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Publications (5)28.82 Total impact

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    ABSTRACT: A monoclonal antibody against prostate stem cell antigen (PSCA) has emerged as a novel cancer therapy currently being tested in clinical trials for prostate and pancreatic cancers, but this treatment is likely to be efficient only in patients with PSCA-expressing tumors. The present study demonstrates that a genetic variant (rs2294008) discovered by bladder cancer genome-wide association studies is a strong predictor of PSCA protein expression in bladder tumors, as measured by two-sided multivariable linear regression (P = 6.46×10(-11); n = 278). The association pattern is similar in non-muscle-invasive tumors, stages Ta (P = 3.10×10(-5); n = 173) and T1 (P = 2.64×10(-5); n = 60), and muscle-invasive tumors, stages T2 (P =.01; n = 23) and T3/4 (P =.03; n = 22). The study suggests that anti-PSCA immunotherapy might be beneficial for bladder cancer patients with high tumor PSCA expression, which is statistically significantly associated with the presence of CT and TT genotypes of a common genetic variant, rs2294008. Future clinical studies will be needed to validate PSCA as a therapeutic target for bladder cancer.
    CancerSpectrum Knowledge Environment 12/2012; · 14.07 Impact Factor
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    ABSTRACT: Cell-cycle proteins are important predictive markers in urothelial carcinoma but may also exhibit exposure-specific heterogeneity. Tumor tissue from 491 bladder cancer cases enrolled in the Maine and Vermont component of the New England Bladder Cancer Study was assembled as tissue microarrays and examined for aberrant expression of p53, p63, p16, cyclin D1, Rb, and Ki-67. The association between expression and histopathology, demographics, and cigarette smoking was examined using χ(2) tests, multivariable Poisson, and multinomial regression models. We found that overexpression of p53 and Ki-67 was associated with high-stage/grade tumors [relative risk (RR), 1.26; P(trend) = 0.003; and RR, 3.21; P(trend) < 0.0001, respectively], whereas expression of p63 and p16 was decreased in high-stage/grade tumors (RR, 0.52; P(trend) < 0.0001; and RR, 0.88; P(trend) = 0.04, respectively). No significant aberrations of cell-cycle proteins were identified using various smoking variables and multiple statistical models. The results of this population-based study of histologically confirmed urothelial carcinomas show significant aberration of cell-cycle proteins p53, p63, p16, and Ki-67, but not Rb or cyclin D1. p53 showed the most significant heterogeneity with respect to tumor stage and grade, especially when stratified for different staining intensities using novel digital image analysis techniques. Our findings do not support that smoking modifies expression of cell-cycle proteins. Impact: Our study shows significant heterogeneity in the expression of key cell-cycle proteins that are associated with disease progression in bladder cancer. Further studies may lead to the identification of biomarkers and their multiplexed interactions as useful prognostic and therapeutic targets. Cancer Epidemiol Biomarkers Prev; 21(9); 1555-64. ©2012 AACR.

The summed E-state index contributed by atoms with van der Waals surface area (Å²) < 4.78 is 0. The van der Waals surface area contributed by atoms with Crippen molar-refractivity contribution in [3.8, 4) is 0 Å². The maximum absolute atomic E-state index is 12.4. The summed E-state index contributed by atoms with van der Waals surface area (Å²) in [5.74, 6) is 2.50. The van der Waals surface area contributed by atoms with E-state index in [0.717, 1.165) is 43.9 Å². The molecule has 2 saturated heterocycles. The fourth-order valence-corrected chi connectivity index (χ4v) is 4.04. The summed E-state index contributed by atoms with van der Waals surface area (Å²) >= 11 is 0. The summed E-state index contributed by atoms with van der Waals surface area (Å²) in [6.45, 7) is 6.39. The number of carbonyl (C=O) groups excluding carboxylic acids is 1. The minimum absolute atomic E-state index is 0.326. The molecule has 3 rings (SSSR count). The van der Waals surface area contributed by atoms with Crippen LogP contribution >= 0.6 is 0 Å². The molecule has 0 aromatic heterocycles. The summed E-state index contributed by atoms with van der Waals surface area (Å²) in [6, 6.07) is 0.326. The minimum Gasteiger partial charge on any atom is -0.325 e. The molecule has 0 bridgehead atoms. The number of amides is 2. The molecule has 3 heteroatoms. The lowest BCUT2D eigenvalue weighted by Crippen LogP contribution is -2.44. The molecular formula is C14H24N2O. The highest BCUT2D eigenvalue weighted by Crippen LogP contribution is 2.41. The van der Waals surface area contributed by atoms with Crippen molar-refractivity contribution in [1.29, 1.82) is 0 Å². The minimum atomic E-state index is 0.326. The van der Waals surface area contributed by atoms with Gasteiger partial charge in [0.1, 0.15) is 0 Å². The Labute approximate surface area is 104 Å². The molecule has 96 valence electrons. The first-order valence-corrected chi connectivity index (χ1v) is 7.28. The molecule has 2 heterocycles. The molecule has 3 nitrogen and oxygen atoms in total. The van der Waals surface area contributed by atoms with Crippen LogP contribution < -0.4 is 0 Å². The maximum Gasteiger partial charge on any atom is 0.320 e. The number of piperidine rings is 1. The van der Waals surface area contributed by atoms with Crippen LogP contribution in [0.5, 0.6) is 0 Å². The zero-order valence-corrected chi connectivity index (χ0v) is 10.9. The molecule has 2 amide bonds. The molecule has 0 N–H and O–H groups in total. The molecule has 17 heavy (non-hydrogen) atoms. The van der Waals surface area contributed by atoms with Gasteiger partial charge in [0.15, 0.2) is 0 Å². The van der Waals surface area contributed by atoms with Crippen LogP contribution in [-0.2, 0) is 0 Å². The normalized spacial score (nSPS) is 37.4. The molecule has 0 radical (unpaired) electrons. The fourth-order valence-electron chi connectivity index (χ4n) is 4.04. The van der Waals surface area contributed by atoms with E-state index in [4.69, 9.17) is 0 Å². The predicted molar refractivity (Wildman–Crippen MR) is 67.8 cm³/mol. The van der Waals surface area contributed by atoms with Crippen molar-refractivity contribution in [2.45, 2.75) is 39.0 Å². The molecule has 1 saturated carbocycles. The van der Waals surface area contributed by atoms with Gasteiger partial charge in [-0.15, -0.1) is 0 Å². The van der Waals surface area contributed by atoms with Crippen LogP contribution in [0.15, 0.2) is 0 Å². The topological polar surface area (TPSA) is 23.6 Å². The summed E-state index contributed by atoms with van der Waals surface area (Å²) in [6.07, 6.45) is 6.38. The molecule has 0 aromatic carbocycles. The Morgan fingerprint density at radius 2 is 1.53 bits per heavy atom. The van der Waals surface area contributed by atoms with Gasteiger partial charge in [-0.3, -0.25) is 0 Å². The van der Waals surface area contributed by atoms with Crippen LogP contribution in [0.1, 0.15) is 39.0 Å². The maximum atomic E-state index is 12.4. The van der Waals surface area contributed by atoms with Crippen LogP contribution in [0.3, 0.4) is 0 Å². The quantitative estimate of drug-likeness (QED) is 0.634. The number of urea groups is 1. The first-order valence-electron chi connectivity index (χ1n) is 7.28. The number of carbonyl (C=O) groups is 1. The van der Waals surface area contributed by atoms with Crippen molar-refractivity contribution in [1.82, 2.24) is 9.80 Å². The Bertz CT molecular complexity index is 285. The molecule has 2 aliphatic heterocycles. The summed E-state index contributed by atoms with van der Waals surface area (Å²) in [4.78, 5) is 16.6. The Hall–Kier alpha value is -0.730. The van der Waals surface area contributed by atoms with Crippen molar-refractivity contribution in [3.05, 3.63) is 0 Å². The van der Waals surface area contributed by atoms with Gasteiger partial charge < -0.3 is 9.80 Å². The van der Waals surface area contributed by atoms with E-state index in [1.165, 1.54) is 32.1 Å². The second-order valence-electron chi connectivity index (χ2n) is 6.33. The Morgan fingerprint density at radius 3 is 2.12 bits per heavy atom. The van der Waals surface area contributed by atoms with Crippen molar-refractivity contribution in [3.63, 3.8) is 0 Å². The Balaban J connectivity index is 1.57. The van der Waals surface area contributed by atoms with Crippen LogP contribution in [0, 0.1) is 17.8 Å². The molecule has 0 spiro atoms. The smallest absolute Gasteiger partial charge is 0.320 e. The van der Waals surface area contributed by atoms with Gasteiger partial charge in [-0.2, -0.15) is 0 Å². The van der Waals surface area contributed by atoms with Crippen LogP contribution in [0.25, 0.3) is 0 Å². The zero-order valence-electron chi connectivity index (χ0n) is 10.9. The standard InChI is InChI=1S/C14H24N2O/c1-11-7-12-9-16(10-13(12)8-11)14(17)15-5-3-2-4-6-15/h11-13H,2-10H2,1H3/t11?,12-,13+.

Cancer Epidemiology Biomarkers &amp Prevention 07/2012; 21(9):1555-64. · 4.56 Impact Factor